Air pollution is associated with a diversity of health effects, and evidence for a causal relationship with specific diseases exists. Exposure to air pollution is ubiquitous and typically beyond the control of the individual; the resulting health burden for the population can be high. Disproportionate effects are seen in individuals who have increased susceptibility to air pollution owing to individual- or community-level characteristics. As studies grow increasingly sophisticated, the understanding of who comprises the susceptible population continuously expands. Characteristics of susceptibility include genetic predisposition; socioeconomic factors; life stage; the presence of pre-existing diseases, such as asthma, chronic obstructive pulmonary disease, cystic fibrosis; and the unique population of lung transplant recipients. This review explores how select populations, namely individuals with pre-existing pulmonary disease and those living in communities of low socioeconomic status, have an increased susceptibility to the health effects of ambient air pollution. Genetic susceptibility, though a fundamental determinant of risk, is beyond the scope of this review and is not discussed. Strategies designed to mitigate air pollution-related health effects are discussed using a framework that addresses pollution exposure at multiple levels-government, state, community, and the individual. Emission reduction strategies remain the basis for public health protection; however, ancillary harm reduction measures are explored that can be adopted by susceptible communities and individuals.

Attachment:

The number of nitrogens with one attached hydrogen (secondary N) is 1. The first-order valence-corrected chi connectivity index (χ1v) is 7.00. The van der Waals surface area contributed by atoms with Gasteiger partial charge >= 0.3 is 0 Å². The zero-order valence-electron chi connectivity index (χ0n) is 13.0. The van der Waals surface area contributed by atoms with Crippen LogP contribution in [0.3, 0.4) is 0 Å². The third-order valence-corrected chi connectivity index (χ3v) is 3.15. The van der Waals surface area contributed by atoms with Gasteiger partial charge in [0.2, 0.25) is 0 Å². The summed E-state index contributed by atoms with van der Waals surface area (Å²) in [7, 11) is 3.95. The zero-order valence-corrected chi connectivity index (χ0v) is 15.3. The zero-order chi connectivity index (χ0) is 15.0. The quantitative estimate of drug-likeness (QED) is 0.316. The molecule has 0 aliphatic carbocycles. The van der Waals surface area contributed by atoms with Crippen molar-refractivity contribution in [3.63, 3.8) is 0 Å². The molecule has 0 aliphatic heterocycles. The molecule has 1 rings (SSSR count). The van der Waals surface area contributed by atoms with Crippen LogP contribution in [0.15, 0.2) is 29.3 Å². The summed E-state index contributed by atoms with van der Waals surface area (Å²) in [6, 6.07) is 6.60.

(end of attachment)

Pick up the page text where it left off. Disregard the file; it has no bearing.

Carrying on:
Authors: Hooper LG, Kaufman JD. ; Full Source: Annals of the American Thoracic Society. 2018 Apr;15(Supplement_2):S64-S68. doi: 10.1513/AnnalsATS.201707-574MG.